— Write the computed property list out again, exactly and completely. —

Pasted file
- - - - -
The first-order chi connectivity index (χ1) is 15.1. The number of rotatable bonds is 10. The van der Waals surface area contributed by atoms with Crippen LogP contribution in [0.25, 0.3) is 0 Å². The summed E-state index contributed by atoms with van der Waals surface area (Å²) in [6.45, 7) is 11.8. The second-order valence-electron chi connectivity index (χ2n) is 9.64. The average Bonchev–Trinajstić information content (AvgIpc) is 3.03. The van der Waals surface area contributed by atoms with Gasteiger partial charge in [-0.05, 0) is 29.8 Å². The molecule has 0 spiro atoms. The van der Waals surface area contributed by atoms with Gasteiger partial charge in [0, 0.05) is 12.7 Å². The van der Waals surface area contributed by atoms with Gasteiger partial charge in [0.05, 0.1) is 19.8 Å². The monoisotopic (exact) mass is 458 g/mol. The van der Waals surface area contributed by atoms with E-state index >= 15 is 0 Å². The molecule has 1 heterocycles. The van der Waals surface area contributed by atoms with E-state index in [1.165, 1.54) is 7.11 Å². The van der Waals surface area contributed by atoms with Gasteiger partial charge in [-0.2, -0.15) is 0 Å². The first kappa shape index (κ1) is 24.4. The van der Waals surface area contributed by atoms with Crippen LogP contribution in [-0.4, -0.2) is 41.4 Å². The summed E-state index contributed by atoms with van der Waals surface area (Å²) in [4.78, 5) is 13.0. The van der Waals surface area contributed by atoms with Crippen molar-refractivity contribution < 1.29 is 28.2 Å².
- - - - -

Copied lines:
The first-order chi connectivity index (χ1) is 15.1. The number of rotatable bonds is 10. The van der Waals surface area contributed by atoms with Crippen LogP contribution in [0.25, 0.3) is 0 Å². The summed E-state index contributed by atoms with van der Waals surface area (Å²) in [6.45, 7) is 11.8. The second-order valence-electron chi connectivity index (χ2n) is 9.64. The average Bonchev–Trinajstić information content (AvgIpc) is 3.03. The van der Waals surface area contributed by atoms with Gasteiger partial charge in [-0.05, 0) is 29.8 Å². The molecule has 0 spiro atoms. The van der Waals surface area contributed by atoms with Gasteiger partial charge in [0, 0.05) is 12.7 Å². The van der Waals surface area contributed by atoms with Gasteiger partial charge in [0.05, 0.1) is 19.8 Å². The monoisotopic (exact) mass is 458 g/mol. The van der Waals surface area contributed by atoms with E-state index >= 15 is 0 Å². The molecule has 1 heterocycles. The van der Waals surface area contributed by atoms with E-state index in [1.165, 1.54) is 7.11 Å². The van der Waals surface area contributed by atoms with Gasteiger partial charge in [-0.2, -0.15) is 0 Å². The first kappa shape index (κ1) is 24.4. The van der Waals surface area contributed by atoms with Crippen LogP contribution in [-0.4, -0.2) is 41.4 Å². The summed E-state index contributed by atoms with van der Waals surface area (Å²) in [4.78, 5) is 13.0. The van der Waals surface area contributed by atoms with Crippen molar-refractivity contribution < 1.29 is 28.2 Å².